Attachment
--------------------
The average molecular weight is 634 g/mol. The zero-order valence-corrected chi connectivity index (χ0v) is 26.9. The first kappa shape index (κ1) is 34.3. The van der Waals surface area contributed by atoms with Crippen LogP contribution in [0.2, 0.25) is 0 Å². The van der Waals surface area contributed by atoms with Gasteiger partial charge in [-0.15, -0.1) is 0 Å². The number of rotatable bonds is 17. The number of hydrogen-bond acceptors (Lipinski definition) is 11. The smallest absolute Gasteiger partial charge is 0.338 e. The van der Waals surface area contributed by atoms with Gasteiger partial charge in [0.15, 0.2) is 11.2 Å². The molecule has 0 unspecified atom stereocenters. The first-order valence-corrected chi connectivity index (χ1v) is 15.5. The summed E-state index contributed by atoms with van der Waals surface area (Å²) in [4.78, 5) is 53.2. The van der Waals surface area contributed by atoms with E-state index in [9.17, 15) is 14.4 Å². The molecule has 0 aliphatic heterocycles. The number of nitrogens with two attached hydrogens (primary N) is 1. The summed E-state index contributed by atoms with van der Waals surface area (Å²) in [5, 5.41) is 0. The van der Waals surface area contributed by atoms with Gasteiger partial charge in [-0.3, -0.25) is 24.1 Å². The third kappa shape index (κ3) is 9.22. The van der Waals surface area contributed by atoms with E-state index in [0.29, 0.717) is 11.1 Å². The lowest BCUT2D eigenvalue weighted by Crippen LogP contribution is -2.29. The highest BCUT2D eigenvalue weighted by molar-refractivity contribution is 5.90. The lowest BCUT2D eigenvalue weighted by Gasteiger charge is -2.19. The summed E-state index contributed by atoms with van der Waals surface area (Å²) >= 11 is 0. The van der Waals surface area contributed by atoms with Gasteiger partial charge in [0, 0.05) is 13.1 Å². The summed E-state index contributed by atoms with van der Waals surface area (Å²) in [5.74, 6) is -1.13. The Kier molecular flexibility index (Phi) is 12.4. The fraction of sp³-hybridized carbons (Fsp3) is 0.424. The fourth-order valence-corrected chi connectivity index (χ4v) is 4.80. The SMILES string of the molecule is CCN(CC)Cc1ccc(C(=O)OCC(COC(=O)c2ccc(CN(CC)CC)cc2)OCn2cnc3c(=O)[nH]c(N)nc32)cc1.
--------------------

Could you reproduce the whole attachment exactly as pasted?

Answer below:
The average molecular weight is 634 g/mol. The zero-order valence-corrected chi connectivity index (χ0v) is 26.9. The first kappa shape index (κ1) is 34.3. The van der Waals surface area contributed by atoms with Crippen LogP contribution in [0.2, 0.25) is 0 Å². The van der Waals surface area contributed by atoms with Gasteiger partial charge in [-0.15, -0.1) is 0 Å². The number of rotatable bonds is 17. The number of hydrogen-bond acceptors (Lipinski definition) is 11. The smallest absolute Gasteiger partial charge is 0.338 e. The van der Waals surface area contributed by atoms with Gasteiger partial charge in [0.15, 0.2) is 11.2 Å². The molecule has 0 unspecified atom stereocenters. The first-order valence-corrected chi connectivity index (χ1v) is 15.5. The summed E-state index contributed by atoms with van der Waals surface area (Å²) in [4.78, 5) is 53.2. The van der Waals surface area contributed by atoms with E-state index in [9.17, 15) is 14.4 Å². The molecule has 0 aliphatic heterocycles. The number of nitrogens with two attached hydrogens (primary N) is 1. The summed E-state index contributed by atoms with van der Waals surface area (Å²) in [5, 5.41) is 0. The van der Waals surface area contributed by atoms with Gasteiger partial charge in [-0.3, -0.25) is 24.1 Å². The third kappa shape index (κ3) is 9.22. The van der Waals surface area contributed by atoms with E-state index in [0.29, 0.717) is 11.1 Å². The lowest BCUT2D eigenvalue weighted by Crippen LogP contribution is -2.29. The highest BCUT2D eigenvalue weighted by molar-refractivity contribution is 5.90. The lowest BCUT2D eigenvalue weighted by Gasteiger charge is -2.19. The summed E-state index contributed by atoms with van der Waals surface area (Å²) >= 11 is 0. The van der Waals surface area contributed by atoms with Gasteiger partial charge in [0, 0.05) is 13.1 Å². The summed E-state index contributed by atoms with van der Waals surface area (Å²) in [5.74, 6) is -1.13. The Kier molecular flexibility index (Phi) is 12.4. The fraction of sp³-hybridized carbons (Fsp3) is 0.424. The fourth-order valence-corrected chi connectivity index (χ4v) is 4.80. The SMILES string of the molecule is CCN(CC)Cc1ccc(C(=O)OCC(COC(=O)c2ccc(CN(CC)CC)cc2)OCn2cnc3c(=O)[nH]c(N)nc32)cc1.